The face is composed of an intricate underlying bony/cartilaginous framework that supports muscle, secretory organs, and sophisticated skin/subcutaneous structures. These components are attached through numerous ligaments and interact dynamically with a vast neurovascular network. The most sophisticated autologous reconstructive techniques, utilizing composite free-tissue flaps, are often inadequate to restore extensive maxillofacial defects. Massive craniomaxillofacial (CMF) defects resulting from trauma, oncologic resection, or congenital deformity present a unique challenge to reconstructive surgeons. Therefore, recent advances in craniofacial surgery and immunotherapy spurred the innovation of composite tissue allotransplantation (CTA), which permits reconstruction with tissue composed of all necessary components. However, CMF allotransplantation carries with it side effects of lifelong immunosuppression. Furthermore, the donor skeletal framework may not provide an ideal match, resulting in less than ideal occlusion and soft-tissue anthropometrics. An alternative to transplantation, tissue engineering, has provided hope for regenerating missing tissue and avoiding the need for immunosuppression. Many tissue subtypes, including bone and cartilage, have been successfully created, with sparse reports of clinical application. Tissue-engineered composite tissue required for complete CMF reconstruction continues to elude development, with vascular supply and tissue interactions posing the largest remaining obstacles. We report herein the current status and limitations of CTA and tissue engineering. Furthermore, we describe for the first time our vision of hybridization of CTA and engineering, utilizing the strengths of each strategy.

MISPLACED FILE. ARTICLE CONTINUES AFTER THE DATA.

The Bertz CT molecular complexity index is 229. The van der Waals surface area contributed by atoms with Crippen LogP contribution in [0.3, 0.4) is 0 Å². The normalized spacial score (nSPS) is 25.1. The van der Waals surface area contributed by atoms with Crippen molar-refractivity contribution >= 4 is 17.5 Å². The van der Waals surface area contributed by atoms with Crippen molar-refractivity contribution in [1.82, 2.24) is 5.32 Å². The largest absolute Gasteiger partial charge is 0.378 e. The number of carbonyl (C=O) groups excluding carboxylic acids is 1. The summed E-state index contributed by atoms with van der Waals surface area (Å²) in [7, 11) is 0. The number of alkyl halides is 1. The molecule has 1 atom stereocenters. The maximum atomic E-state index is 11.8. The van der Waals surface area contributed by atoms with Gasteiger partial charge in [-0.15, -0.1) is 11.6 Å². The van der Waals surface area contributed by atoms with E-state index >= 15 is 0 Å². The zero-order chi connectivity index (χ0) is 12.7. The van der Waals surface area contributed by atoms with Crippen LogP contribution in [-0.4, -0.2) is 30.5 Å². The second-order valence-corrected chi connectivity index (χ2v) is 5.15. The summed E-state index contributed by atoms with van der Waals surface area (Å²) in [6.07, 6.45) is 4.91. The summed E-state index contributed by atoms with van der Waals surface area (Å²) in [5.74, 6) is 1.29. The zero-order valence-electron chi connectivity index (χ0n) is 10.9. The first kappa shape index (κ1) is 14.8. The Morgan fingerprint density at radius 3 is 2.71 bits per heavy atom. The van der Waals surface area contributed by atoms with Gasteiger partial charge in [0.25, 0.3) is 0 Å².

- composite tissue allotransplantation
- craniofacial surgery
- craniomaxillofacial reconstruction
- face transplant
- maxillofacial allograft
- tissue engineering
ASJC Scopus subject areas